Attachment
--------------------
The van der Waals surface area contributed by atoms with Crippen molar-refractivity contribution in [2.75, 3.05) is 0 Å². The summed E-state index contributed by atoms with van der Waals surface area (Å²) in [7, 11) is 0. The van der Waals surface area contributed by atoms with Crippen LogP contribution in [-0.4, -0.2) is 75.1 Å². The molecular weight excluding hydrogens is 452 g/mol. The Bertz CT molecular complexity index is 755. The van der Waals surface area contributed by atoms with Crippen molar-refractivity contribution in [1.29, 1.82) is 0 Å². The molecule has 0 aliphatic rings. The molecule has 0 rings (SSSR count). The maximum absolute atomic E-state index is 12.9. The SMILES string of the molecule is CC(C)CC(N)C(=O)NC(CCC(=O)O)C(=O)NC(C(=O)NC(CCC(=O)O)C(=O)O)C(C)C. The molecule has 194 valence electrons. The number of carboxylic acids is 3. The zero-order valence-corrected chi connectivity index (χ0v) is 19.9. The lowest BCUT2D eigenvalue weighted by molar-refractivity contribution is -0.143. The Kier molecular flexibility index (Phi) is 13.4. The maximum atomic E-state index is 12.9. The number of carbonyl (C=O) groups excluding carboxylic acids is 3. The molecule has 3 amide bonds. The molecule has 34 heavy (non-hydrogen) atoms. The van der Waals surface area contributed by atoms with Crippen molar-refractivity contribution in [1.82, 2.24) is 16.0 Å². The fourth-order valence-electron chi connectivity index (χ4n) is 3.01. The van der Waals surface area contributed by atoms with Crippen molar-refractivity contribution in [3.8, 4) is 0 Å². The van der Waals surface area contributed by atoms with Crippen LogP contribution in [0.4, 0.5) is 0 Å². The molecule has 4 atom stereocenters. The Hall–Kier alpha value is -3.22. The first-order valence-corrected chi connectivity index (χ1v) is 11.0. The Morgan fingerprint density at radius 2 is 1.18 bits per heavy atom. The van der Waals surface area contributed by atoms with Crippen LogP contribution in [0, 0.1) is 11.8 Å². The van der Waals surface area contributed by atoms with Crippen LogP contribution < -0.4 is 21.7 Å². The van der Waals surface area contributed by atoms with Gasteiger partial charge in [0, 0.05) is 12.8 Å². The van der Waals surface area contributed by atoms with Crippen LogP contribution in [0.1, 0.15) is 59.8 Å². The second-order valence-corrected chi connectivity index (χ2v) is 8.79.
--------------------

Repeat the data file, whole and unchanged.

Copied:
The van der Waals surface area contributed by atoms with Crippen molar-refractivity contribution in [2.75, 3.05) is 0 Å². The summed E-state index contributed by atoms with van der Waals surface area (Å²) in [7, 11) is 0. The van der Waals surface area contributed by atoms with Crippen LogP contribution in [-0.4, -0.2) is 75.1 Å². The molecular weight excluding hydrogens is 452 g/mol. The Bertz CT molecular complexity index is 755. The van der Waals surface area contributed by atoms with Crippen molar-refractivity contribution in [1.29, 1.82) is 0 Å². The molecule has 0 aliphatic rings. The molecule has 0 rings (SSSR count). The maximum absolute atomic E-state index is 12.9. The SMILES string of the molecule is CC(C)CC(N)C(=O)NC(CCC(=O)O)C(=O)NC(C(=O)NC(CCC(=O)O)C(=O)O)C(C)C. The molecule has 194 valence electrons. The number of carboxylic acids is 3. The zero-order valence-corrected chi connectivity index (χ0v) is 19.9. The lowest BCUT2D eigenvalue weighted by molar-refractivity contribution is -0.143. The Kier molecular flexibility index (Phi) is 13.4. The maximum atomic E-state index is 12.9. The number of carbonyl (C=O) groups excluding carboxylic acids is 3. The molecule has 3 amide bonds. The molecule has 34 heavy (non-hydrogen) atoms. The van der Waals surface area contributed by atoms with Crippen molar-refractivity contribution in [1.82, 2.24) is 16.0 Å². The fourth-order valence-electron chi connectivity index (χ4n) is 3.01. The van der Waals surface area contributed by atoms with Crippen molar-refractivity contribution in [3.8, 4) is 0 Å². The van der Waals surface area contributed by atoms with Crippen LogP contribution in [0.4, 0.5) is 0 Å². The molecule has 4 atom stereocenters. The Hall–Kier alpha value is -3.22. The first-order valence-corrected chi connectivity index (χ1v) is 11.0. The Morgan fingerprint density at radius 2 is 1.18 bits per heavy atom. The van der Waals surface area contributed by atoms with Crippen LogP contribution in [0, 0.1) is 11.8 Å². The van der Waals surface area contributed by atoms with Crippen LogP contribution < -0.4 is 21.7 Å². The van der Waals surface area contributed by atoms with Gasteiger partial charge in [0, 0.05) is 12.8 Å². The van der Waals surface area contributed by atoms with Crippen LogP contribution in [0.1, 0.15) is 59.8 Å². The second-order valence-corrected chi connectivity index (χ2v) is 8.79.